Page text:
On a staged draped in ornate frames, lone objects fill empty spaces, still lifes of what’s to come—here a peacock feather adorns a lady’s hat, there a kettle catches the light, here a majestic Victrola awaits, there a china teapot rests atop a satin cloth. In Tryst, by Britain’s Karoline Leach, the steady hand of Washington Stage Guild fills the stage with portraits of two lives, envisioned and revisioned in fragile moments that a moment will reverse.
…a cautionary tale whispering of the redemptive power of truth and the terrible potentiality of love.
Dramatically lit by Marianne Meadows, Tryst is bathed at times in chiaroscuro—that Renaissance, Vermeer-esque word for the play of light and shadow on a face, a form, a still object. Tryst is a study in bold contrast, of two voices parleying points of view: the pragmatic vs. the fantastic, the mundane vs. the extravagant, truth vs. illusion.
As the play begins, Mr. George Love (Felipe Cabezas) and Miss Adelaide Pinchin (Emily Townley) stand within the largest frame for a life-sized portrait and begin, in intimate asides, to reveal the contrasting details of their lives. She is a quiet, unmarried milliner relegated by her plumpness to the hat shop’s back workroom; he, a dapper young con artist adept at wedding, bedding and decoupling unsuspecting lasses from their meager life savings.
Confiding in the audience with breezy, conspiratorial asides, Love choreographs his every seductive move, always with an eye on his escape via a train bound for somewhere, anywhere, he tells us, away from the broke and broken hearted victim of his latest con. Felipe Cabezas imbues Love with a winking amorality, chiseled to insidious perfection by his impeccable style, the ease of his deception, the financial urgency of his next conquest.
Beautifully played with subtlety and conviction, Emily Townley’s Adelaide Pinchin is a modest woman of some 38 years, who, Moll Flanders like, tallies up her worldly wealth—her aunt’s cherished diamond brooch, her £50 of hard won savings—and dreams of a brighter day. She has plans, she tells us–she knows exactly how she’ll spend her 50 quid. Adelaide ventures forth one day to the front of the hat shop and, stepping into the crosshairs of George’s syncopated seduction, she catches his eye, and Love’s game is on. George Love, true to his scheme, sets his next sight on Miss Pinchin, whose spinster heart is ripe for the taking. And indeed, at first all goes according to Love’s despicable plan: they wed secretly, unbeknownst to Adelaide’s parents with whom she lives; she retrieves her bank book at George’s request; and off they go to a boarding house in England’s Weston-super-Mare seaside resort for a storied nuptial celebration.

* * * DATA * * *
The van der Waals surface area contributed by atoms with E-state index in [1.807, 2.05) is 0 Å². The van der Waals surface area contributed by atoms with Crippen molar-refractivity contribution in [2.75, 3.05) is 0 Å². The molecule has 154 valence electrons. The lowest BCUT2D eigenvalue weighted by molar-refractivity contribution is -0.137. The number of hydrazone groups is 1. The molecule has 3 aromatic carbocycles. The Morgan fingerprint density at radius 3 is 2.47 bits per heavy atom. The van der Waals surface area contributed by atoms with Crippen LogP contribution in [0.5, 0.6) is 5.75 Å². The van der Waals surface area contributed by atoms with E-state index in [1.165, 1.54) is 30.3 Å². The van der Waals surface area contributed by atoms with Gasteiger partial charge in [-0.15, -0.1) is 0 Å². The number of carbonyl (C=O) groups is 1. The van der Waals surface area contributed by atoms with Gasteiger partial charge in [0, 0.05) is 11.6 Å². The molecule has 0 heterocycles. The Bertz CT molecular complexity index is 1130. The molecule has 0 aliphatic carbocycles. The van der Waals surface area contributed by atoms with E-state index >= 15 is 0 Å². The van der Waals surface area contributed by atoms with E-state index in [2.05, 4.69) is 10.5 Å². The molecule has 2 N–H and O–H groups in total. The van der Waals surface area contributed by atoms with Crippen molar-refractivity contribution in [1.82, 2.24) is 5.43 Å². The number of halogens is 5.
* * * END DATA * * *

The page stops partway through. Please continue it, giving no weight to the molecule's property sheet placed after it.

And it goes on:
A comic, cat-and-mouse variation of a honeymoon ensues, endearing us even more to the quick-witted, trepidatious Miss Pinchin (whose girth, we are told, has rendered her a spinster, though–while she plays the role with absolute conviction–the lovely figure of Miss Townley stretches the credulity of such an assertion.) Winding up the Victrola, they dance, two lonely souls gliding across the floor with the same timeless elegance immortalized in Athol Fugard’s Master Harold and the Boys.
The plot thickens. All is not what it seems. There is more to their stories than their circumstances suggest. Like nocturnal weavers in a fairy tale, they entwine and unravel and reweave the narratives of their lives, surprising themselves, the audience, and each other, until with a final twist, the play ends. The contrast of light and shadow deepens on the stage, and the modernity of the 20th century dawns.
In director Kasi Campbell’s capable hands, Tryst—set one hundred years ago in 1912—unfolds as an enigmatically contemporary play. Like still objects in a painting, the intimate details told to us by Adelaide and George portent the same opposing views of a worthy life that so inform our societal discourse today.
For Adelaide, it is a cup of tea, a bit of bread pudding, and her own imagined version of a sensible modest life made possible by the best in each of us—is this not worthy of a dream? we ask ourselves. For George Love, however, extravagance calls. Glamour and exclusivity define the worthy life. “You can get away with anything,” George tells us gleefully, “when you’re exclusive.” The soon-to-be-notorious George Love is a man, it would appear, hell bent on dragging a mundane, prudish 19th century into a glittering, amoral 20th. Indeed, the ruthlessness of his sensibility foreshadows the cynicism and predatory habits of our own age of aspiring elites, capable of bringing our economies to the edge of collapse and beyond in modernity’s perpetual pursuit of excess. Crisply directed by Kasi Campbell, Tryst becomes a cautionary tale whispering of the redemptive power of truth and the terrible potentiality of love.
Pristinely costumed by Kirk Kristlibas, with a simple yet powerfully imagematic set by Jie Yu and subtle, evocative sound design by Thomas Sowers, Washington Stage Guild’s Tryst continues the company’s long tradition of producing adroit and thoughtful theatre that resonates well beyond the moment.
Running time: Approximately 2 hours including one 15-minute intermission.